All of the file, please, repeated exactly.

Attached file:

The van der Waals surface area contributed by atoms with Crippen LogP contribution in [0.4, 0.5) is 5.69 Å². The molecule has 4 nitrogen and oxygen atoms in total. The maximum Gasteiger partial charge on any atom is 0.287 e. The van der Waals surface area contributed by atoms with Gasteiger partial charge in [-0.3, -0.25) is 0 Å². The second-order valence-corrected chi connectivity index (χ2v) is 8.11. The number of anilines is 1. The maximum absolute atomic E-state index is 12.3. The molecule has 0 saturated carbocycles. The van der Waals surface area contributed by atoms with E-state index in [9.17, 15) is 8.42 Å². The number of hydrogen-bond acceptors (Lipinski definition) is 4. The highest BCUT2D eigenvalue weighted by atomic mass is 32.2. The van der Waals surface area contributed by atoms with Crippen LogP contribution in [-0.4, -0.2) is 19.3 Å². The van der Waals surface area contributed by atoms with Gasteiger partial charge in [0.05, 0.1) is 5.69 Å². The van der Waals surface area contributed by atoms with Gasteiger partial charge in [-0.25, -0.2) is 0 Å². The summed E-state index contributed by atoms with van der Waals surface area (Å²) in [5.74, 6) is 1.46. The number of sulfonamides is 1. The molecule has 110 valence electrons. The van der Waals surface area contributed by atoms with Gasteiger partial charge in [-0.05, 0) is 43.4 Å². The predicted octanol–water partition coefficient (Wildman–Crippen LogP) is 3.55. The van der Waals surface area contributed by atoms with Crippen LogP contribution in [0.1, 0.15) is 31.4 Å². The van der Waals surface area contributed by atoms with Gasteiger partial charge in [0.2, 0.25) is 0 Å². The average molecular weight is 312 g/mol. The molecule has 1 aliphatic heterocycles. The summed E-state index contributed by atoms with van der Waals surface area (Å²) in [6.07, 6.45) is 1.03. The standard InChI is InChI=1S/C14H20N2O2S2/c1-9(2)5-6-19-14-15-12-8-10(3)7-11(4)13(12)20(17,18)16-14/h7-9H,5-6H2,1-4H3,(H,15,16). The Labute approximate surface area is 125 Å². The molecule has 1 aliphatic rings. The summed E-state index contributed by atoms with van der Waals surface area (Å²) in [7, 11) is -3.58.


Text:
The van der Waals surface area contributed by atoms with Crippen LogP contribution in [0.4, 0.5) is 5.69 Å². The molecule has 4 nitrogen and oxygen atoms in total. The maximum Gasteiger partial charge on any atom is 0.287 e. The van der Waals surface area contributed by atoms with Gasteiger partial charge in [-0.3, -0.25) is 0 Å². The second-order valence-corrected chi connectivity index (χ2v) is 8.11. The number of anilines is 1. The maximum absolute atomic E-state index is 12.3. The molecule has 0 saturated carbocycles. The van der Waals surface area contributed by atoms with E-state index in [9.17, 15) is 8.42 Å². The number of hydrogen-bond acceptors (Lipinski definition) is 4. The highest BCUT2D eigenvalue weighted by atomic mass is 32.2. The van der Waals surface area contributed by atoms with Crippen LogP contribution in [-0.4, -0.2) is 19.3 Å². The van der Waals surface area contributed by atoms with Gasteiger partial charge in [0.05, 0.1) is 5.69 Å². The van der Waals surface area contributed by atoms with Gasteiger partial charge in [-0.25, -0.2) is 0 Å². The summed E-state index contributed by atoms with van der Waals surface area (Å²) in [5.74, 6) is 1.46. The number of sulfonamides is 1. The molecule has 110 valence electrons. The van der Waals surface area contributed by atoms with Gasteiger partial charge in [-0.05, 0) is 43.4 Å². The predicted octanol–water partition coefficient (Wildman–Crippen LogP) is 3.55. The van der Waals surface area contributed by atoms with Crippen LogP contribution in [0.1, 0.15) is 31.4 Å². The van der Waals surface area contributed by atoms with Gasteiger partial charge in [0.2, 0.25) is 0 Å². The average molecular weight is 312 g/mol. The molecule has 1 aliphatic heterocycles. The summed E-state index contributed by atoms with van der Waals surface area (Å²) in [6.07, 6.45) is 1.03. The standard InChI is InChI=1S/C14H20N2O2S2/c1-9(2)5-6-19-14-15-12-8-10(3)7-11(4)13(12)20(17,18)16-14/h7-9H,5-6H2,1-4H3,(H,15,16). The Labute approximate surface area is 125 Å². The molecule has 1 aliphatic rings. The summed E-state index contributed by atoms with van der Waals surface area (Å²) in [7, 11) is -3.58.